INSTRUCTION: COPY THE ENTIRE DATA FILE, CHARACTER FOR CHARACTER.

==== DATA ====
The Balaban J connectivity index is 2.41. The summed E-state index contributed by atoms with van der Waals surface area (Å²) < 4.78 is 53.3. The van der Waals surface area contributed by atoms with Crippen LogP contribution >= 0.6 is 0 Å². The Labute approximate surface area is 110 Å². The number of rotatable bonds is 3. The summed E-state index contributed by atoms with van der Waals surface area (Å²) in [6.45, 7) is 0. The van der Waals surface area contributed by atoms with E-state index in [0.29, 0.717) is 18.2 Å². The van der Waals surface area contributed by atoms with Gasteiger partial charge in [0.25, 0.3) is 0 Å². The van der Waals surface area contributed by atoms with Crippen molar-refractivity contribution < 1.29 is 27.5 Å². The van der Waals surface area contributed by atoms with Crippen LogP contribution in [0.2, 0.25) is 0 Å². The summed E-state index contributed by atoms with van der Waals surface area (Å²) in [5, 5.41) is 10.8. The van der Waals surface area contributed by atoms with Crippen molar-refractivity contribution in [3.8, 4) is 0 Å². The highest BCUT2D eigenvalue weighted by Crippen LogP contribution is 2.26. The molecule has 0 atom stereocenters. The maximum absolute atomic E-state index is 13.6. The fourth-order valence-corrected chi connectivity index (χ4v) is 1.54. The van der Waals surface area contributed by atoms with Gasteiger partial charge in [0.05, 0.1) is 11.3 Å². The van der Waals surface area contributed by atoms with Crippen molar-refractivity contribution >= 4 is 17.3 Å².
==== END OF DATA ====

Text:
The Balaban J connectivity index is 2.41. The summed E-state index contributed by atoms with van der Waals surface area (Å²) < 4.78 is 53.3. The van der Waals surface area contributed by atoms with Crippen LogP contribution >= 0.6 is 0 Å². The Labute approximate surface area is 110 Å². The number of rotatable bonds is 3. The summed E-state index contributed by atoms with van der Waals surface area (Å²) in [6.45, 7) is 0. The van der Waals surface area contributed by atoms with E-state index in [0.29, 0.717) is 18.2 Å². The van der Waals surface area contributed by atoms with Gasteiger partial charge in [0.25, 0.3) is 0 Å². The van der Waals surface area contributed by atoms with Crippen molar-refractivity contribution < 1.29 is 27.5 Å². The van der Waals surface area contributed by atoms with Crippen LogP contribution in [0.2, 0.25) is 0 Å². The summed E-state index contributed by atoms with van der Waals surface area (Å²) in [5, 5.41) is 10.8. The van der Waals surface area contributed by atoms with Crippen molar-refractivity contribution in [3.8, 4) is 0 Å². The highest BCUT2D eigenvalue weighted by Crippen LogP contribution is 2.26. The molecule has 0 atom stereocenters. The maximum absolute atomic E-state index is 13.6. The fourth-order valence-corrected chi connectivity index (χ4v) is 1.54. The van der Waals surface area contributed by atoms with Gasteiger partial charge in [0.05, 0.1) is 11.3 Å². The van der Waals surface area contributed by atoms with Crippen molar-refractivity contribution >= 4 is 17.3 Å².